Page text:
Beer Tasting

I am not strictly a beer fan, but I do occasionally enjoy this drink. However, we all know authentic lovers of this drink, who greatly enjoy drinking a cane, a double, a mini or a package of six cans and for these people, we have prepared this selection of products.

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Fernando Iglesias, head of Cervecera de Estrella Galicia, is clear about it: "The beer is not finished when it leaves the factory, but when it is served." And, unfortunately, beer is not always given the attention it deserves. As Iglesias explained in the I Beer Shooting Tournament for journalists, when someone asks for a cane in a bar, a countdown starts: how much longer it takes to serve beer, most hoteliers think, less money is earned.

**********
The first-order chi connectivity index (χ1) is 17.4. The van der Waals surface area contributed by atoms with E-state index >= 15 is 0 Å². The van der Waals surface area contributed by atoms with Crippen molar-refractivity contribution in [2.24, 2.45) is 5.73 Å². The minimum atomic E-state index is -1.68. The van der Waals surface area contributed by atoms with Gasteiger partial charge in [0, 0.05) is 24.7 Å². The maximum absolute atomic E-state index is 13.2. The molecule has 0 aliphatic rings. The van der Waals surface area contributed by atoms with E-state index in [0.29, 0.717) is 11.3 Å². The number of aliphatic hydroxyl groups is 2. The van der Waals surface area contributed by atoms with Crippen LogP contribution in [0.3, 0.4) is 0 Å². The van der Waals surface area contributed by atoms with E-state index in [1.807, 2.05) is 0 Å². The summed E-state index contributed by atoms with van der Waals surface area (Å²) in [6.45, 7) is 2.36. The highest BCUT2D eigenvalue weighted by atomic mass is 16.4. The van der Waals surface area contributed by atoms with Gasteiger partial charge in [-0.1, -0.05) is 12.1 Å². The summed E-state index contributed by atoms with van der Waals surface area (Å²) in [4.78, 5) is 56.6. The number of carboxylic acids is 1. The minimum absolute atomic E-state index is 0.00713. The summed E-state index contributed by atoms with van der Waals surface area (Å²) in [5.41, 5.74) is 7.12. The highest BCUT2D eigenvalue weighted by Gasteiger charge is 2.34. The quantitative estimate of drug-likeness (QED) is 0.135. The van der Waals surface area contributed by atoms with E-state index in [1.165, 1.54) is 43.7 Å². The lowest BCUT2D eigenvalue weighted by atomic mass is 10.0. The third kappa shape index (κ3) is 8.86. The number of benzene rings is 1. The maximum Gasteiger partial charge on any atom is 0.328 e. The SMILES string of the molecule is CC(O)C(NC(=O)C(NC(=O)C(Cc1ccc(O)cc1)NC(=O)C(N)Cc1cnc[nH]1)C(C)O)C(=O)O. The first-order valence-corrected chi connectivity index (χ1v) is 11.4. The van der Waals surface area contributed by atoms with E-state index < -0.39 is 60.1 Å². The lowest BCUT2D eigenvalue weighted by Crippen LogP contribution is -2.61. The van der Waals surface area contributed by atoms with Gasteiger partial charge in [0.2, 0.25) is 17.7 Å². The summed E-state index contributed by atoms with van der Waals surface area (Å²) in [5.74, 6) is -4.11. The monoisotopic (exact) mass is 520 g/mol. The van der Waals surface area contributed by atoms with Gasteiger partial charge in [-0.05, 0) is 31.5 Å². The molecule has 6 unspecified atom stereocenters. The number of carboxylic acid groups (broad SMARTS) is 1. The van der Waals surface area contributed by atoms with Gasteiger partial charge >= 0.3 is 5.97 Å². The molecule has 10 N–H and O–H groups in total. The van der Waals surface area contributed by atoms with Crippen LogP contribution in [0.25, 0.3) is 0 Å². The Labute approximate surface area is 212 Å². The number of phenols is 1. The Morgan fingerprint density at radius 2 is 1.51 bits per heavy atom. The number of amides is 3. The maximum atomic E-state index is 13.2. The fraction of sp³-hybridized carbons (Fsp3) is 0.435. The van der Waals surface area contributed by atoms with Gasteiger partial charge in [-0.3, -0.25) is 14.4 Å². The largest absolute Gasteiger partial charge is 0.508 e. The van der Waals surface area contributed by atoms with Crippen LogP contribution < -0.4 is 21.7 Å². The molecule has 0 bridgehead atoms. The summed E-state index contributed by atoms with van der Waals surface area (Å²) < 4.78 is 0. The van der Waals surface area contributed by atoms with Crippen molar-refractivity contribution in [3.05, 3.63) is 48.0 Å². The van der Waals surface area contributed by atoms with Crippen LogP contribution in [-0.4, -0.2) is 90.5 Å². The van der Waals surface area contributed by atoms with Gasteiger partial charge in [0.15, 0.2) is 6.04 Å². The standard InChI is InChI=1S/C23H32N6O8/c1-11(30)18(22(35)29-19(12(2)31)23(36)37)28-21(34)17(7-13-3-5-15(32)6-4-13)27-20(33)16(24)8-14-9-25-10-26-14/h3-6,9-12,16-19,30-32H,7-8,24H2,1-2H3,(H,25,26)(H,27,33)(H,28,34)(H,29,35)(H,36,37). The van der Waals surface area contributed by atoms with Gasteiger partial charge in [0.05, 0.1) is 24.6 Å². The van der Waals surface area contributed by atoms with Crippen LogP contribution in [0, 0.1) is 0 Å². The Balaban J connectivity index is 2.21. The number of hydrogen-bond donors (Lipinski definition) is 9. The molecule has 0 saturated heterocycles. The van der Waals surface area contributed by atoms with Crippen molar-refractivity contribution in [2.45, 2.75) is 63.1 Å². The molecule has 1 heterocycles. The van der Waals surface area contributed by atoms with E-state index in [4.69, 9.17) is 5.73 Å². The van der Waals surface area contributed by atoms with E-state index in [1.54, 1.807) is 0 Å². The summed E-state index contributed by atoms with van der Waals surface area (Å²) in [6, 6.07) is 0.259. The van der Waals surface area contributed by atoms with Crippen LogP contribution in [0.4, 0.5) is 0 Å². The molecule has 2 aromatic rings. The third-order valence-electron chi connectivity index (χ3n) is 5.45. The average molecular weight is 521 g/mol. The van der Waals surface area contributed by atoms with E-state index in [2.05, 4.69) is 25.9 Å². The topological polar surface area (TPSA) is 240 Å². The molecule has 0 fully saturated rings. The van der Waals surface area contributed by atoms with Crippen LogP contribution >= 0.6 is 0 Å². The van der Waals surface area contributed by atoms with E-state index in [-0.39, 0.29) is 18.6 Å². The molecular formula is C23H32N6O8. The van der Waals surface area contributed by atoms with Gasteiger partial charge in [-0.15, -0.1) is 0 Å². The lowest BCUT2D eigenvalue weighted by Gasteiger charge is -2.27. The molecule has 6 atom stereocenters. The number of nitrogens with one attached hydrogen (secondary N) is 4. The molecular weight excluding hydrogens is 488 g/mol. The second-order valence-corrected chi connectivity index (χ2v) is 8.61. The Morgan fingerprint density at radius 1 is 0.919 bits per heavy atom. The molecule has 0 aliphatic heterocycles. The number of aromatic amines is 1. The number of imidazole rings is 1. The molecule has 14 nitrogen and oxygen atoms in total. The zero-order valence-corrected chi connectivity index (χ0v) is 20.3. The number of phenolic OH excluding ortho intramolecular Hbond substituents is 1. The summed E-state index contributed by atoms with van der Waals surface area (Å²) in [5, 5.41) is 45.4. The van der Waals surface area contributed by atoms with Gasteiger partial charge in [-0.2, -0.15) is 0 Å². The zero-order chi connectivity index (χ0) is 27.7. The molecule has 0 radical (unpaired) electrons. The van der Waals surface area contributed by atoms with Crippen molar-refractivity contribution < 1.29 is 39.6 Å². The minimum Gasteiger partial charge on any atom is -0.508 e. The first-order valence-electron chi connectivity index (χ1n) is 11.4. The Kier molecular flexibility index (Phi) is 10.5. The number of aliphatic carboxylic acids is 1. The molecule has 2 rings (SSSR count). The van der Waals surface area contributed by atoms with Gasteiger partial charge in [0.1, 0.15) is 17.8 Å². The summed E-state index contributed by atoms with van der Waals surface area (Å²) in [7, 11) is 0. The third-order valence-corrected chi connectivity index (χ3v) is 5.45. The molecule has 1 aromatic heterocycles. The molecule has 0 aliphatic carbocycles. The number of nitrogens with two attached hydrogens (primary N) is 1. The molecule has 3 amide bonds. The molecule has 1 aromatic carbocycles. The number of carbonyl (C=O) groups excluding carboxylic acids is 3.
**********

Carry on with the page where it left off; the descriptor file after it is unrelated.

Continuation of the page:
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Although spring is begging, commercial calendars do not understand meteorology and at the end of Holy Week the beer ads arrive quickly to your appointment. It seems that now that the days are longer it is our duty to put on a Hawaiian shirt and go out in search of a terrace to cram ourselves with the people's favorite drink.

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Taking into account that beer is one of the oldest fermented beverages known to Humanity, it is not surprising that it has been chosen by the National Museum of Anthropology to star in a workshop on the occasion of the Gastrofestival held these days in Madrid. As explained by Raimon Cooper, coordinator of the Specialization Courses in Craft Beer and Microbreweries organized by the University of Alicante, and host of the workshop, today we assume that beer must necessarily include four ingredients: water, cereal, yeast and hops.